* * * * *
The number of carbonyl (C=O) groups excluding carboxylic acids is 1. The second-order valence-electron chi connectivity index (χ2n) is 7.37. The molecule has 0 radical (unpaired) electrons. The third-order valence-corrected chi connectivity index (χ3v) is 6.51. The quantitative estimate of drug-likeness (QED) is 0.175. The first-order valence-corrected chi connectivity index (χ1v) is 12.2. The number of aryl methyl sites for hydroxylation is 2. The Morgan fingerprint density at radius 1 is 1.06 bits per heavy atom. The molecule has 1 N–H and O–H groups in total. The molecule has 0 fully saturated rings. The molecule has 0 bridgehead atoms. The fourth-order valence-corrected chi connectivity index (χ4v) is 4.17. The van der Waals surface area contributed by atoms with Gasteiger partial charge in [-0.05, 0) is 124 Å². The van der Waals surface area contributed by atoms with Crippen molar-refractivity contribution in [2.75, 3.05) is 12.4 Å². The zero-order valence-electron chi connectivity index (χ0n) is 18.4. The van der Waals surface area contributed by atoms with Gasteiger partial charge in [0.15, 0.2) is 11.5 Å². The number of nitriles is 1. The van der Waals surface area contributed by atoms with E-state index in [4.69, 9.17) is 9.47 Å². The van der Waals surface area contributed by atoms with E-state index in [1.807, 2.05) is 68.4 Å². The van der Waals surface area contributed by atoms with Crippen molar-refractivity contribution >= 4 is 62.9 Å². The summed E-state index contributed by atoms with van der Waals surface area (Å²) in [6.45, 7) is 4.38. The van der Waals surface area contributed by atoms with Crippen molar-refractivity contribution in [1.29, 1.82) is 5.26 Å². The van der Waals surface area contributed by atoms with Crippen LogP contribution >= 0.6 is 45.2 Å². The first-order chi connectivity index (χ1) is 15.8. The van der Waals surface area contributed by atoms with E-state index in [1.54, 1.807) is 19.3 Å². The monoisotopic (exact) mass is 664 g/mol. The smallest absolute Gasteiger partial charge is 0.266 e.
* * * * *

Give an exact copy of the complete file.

The number of carbonyl (C=O) groups excluding carboxylic acids is 1. The second-order valence-electron chi connectivity index (χ2n) is 7.37. The molecule has 0 radical (unpaired) electrons. The third-order valence-corrected chi connectivity index (χ3v) is 6.51. The quantitative estimate of drug-likeness (QED) is 0.175. The first-order valence-corrected chi connectivity index (χ1v) is 12.2. The number of aryl methyl sites for hydroxylation is 2. The Morgan fingerprint density at radius 1 is 1.06 bits per heavy atom. The molecule has 1 N–H and O–H groups in total. The molecule has 0 fully saturated rings. The molecule has 0 bridgehead atoms. The fourth-order valence-corrected chi connectivity index (χ4v) is 4.17. The van der Waals surface area contributed by atoms with Gasteiger partial charge in [-0.05, 0) is 124 Å². The van der Waals surface area contributed by atoms with Crippen molar-refractivity contribution in [2.75, 3.05) is 12.4 Å². The zero-order valence-electron chi connectivity index (χ0n) is 18.4. The van der Waals surface area contributed by atoms with Gasteiger partial charge in [0.15, 0.2) is 11.5 Å². The number of nitriles is 1. The van der Waals surface area contributed by atoms with E-state index in [4.69, 9.17) is 9.47 Å². The van der Waals surface area contributed by atoms with E-state index in [1.807, 2.05) is 68.4 Å². The van der Waals surface area contributed by atoms with Crippen molar-refractivity contribution >= 4 is 62.9 Å². The summed E-state index contributed by atoms with van der Waals surface area (Å²) in [6.45, 7) is 4.38. The van der Waals surface area contributed by atoms with Crippen molar-refractivity contribution in [1.29, 1.82) is 5.26 Å². The van der Waals surface area contributed by atoms with Crippen LogP contribution >= 0.6 is 45.2 Å². The first-order chi connectivity index (χ1) is 15.8. The van der Waals surface area contributed by atoms with E-state index in [1.54, 1.807) is 19.3 Å². The monoisotopic (exact) mass is 664 g/mol. The smallest absolute Gasteiger partial charge is 0.266 e.